The Crucible By Arthur Miller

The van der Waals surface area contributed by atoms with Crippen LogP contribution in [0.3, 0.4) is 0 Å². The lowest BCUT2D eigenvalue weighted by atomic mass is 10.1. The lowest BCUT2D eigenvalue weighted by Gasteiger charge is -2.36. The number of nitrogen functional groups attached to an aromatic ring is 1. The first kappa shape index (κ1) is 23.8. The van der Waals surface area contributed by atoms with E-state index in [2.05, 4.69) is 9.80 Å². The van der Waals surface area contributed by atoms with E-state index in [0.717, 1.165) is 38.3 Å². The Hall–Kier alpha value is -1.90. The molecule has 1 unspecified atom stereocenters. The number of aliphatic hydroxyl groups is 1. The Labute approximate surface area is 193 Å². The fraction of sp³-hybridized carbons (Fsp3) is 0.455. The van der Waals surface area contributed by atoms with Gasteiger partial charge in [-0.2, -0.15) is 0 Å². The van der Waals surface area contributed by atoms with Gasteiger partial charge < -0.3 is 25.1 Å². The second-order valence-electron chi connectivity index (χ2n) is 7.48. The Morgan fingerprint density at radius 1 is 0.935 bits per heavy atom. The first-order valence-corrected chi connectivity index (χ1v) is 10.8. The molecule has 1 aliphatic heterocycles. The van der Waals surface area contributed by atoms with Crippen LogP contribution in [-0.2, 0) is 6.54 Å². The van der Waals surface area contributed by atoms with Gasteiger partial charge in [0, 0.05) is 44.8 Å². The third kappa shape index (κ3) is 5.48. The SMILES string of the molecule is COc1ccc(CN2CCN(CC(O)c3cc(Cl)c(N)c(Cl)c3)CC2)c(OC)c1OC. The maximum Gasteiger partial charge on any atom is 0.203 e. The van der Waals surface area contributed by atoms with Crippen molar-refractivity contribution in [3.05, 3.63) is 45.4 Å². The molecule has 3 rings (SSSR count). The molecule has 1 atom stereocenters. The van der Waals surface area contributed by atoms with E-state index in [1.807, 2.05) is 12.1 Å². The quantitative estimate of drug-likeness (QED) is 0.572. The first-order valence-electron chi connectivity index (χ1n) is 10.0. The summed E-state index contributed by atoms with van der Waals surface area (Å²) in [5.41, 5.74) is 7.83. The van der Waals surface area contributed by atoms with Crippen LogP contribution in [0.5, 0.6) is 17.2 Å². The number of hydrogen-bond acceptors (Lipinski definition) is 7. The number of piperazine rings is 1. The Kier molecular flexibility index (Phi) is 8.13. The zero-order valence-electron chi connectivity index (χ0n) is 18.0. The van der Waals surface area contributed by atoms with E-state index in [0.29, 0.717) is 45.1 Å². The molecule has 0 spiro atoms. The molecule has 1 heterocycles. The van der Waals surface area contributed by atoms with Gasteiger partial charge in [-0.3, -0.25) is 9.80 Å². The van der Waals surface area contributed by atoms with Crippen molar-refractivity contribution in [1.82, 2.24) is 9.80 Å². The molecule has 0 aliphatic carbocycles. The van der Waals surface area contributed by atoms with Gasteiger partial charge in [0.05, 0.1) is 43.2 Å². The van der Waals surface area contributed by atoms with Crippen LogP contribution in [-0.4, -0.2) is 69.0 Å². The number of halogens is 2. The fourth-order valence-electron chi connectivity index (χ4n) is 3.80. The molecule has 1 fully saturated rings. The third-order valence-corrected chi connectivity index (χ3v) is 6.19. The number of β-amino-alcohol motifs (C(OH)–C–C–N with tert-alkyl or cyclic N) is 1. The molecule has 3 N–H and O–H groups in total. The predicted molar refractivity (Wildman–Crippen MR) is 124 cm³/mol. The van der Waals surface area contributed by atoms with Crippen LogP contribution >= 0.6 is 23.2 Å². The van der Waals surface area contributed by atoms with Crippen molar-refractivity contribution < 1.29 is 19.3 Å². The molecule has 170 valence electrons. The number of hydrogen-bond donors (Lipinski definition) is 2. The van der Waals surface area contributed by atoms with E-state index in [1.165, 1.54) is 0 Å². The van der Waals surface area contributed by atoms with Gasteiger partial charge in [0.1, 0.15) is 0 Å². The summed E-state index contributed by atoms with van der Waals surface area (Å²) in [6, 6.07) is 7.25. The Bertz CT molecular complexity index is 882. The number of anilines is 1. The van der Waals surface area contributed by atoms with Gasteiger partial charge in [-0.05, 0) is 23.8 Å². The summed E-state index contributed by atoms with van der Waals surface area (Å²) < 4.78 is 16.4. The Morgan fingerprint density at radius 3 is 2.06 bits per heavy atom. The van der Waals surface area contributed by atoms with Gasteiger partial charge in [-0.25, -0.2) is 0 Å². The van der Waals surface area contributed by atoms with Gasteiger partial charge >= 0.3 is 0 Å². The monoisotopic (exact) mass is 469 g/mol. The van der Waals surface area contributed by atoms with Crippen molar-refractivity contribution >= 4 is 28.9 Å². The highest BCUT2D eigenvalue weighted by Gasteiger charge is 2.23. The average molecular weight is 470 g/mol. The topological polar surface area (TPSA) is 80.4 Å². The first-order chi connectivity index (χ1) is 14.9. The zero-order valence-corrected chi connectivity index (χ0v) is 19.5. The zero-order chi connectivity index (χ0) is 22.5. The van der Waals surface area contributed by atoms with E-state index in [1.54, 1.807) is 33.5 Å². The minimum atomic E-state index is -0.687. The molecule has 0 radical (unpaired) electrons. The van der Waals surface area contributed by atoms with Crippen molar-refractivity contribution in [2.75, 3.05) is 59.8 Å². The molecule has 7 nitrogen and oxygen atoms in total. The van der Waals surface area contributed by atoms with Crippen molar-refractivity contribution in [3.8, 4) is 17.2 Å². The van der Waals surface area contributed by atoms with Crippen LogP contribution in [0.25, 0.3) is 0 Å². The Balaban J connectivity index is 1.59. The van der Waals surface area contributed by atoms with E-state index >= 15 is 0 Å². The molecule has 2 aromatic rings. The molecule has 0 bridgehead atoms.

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Superstition is an irrational fear in which a person fears the unknown. Many times, superstition revolves around a religious belief and is not based on reason or knowledge. Superstition can sometimes involve fear, causing people to use fear to their advantage in order to achieve their goal. Their goal may vary from holding a grudge to obtaining revenge on someone that betrayed them. Arthur Miller displayed how a young girl named Abigail Williams used superstition and mass hysteria to her advantage in the book, “The Crucible”. Miller presents Abigail Williams as the most despicable character in the story. She is characterized as both cunning and manipulative. Abigail is driven by lust for power, jealousy, and cravings for attention. She is a character that cannot suppress her own desires and acts based on what she thinks is beneficial for herself. The author uses her to portray the typical weaknesses that humans face in their everyday lives. The story takes place in the early 1960s. The location is Salem, Massachusetts. This setting allows the reader to visualize how the social ladder was like during this time period in a puritan society. Many people were extremely religious. At the top of the social ladder were typically the wealthy and those that were considered to be the “closest to God”. Abigail Williams was at the bottom of the social ladder; she was a servant. When she was given the chance to appear on trial as the person with the closest connection to God, Abigail
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